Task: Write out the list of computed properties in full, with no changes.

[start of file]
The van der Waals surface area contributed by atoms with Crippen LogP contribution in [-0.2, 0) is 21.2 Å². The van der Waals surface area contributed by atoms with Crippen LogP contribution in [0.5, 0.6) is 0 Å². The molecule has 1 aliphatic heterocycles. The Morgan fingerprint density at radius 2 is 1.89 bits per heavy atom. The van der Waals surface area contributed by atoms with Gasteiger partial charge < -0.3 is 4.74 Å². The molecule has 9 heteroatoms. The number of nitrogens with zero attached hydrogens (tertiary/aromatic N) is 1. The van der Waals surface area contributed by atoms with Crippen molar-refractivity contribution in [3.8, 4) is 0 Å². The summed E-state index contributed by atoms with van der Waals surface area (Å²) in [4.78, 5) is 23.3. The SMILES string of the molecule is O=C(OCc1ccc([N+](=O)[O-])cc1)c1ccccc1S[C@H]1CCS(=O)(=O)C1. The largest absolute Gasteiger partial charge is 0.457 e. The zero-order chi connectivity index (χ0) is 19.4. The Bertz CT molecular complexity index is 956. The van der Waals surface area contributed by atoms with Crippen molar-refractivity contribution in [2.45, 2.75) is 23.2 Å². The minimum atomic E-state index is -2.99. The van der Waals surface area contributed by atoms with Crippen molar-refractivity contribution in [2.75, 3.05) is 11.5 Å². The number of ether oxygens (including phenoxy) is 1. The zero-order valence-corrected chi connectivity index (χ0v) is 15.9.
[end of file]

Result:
The van der Waals surface area contributed by atoms with Crippen LogP contribution in [-0.2, 0) is 21.2 Å². The van der Waals surface area contributed by atoms with Crippen LogP contribution in [0.5, 0.6) is 0 Å². The molecule has 1 aliphatic heterocycles. The Morgan fingerprint density at radius 2 is 1.89 bits per heavy atom. The van der Waals surface area contributed by atoms with Gasteiger partial charge < -0.3 is 4.74 Å². The molecule has 9 heteroatoms. The number of nitrogens with zero attached hydrogens (tertiary/aromatic N) is 1. The van der Waals surface area contributed by atoms with Crippen molar-refractivity contribution in [3.8, 4) is 0 Å². The summed E-state index contributed by atoms with van der Waals surface area (Å²) in [4.78, 5) is 23.3. The SMILES string of the molecule is O=C(OCc1ccc([N+](=O)[O-])cc1)c1ccccc1S[C@H]1CCS(=O)(=O)C1. The largest absolute Gasteiger partial charge is 0.457 e. The zero-order chi connectivity index (χ0) is 19.4. The Bertz CT molecular complexity index is 956. The van der Waals surface area contributed by atoms with Crippen molar-refractivity contribution in [2.45, 2.75) is 23.2 Å². The minimum atomic E-state index is -2.99. The van der Waals surface area contributed by atoms with Crippen molar-refractivity contribution in [2.75, 3.05) is 11.5 Å². The number of ether oxygens (including phenoxy) is 1. The zero-order valence-corrected chi connectivity index (χ0v) is 15.9.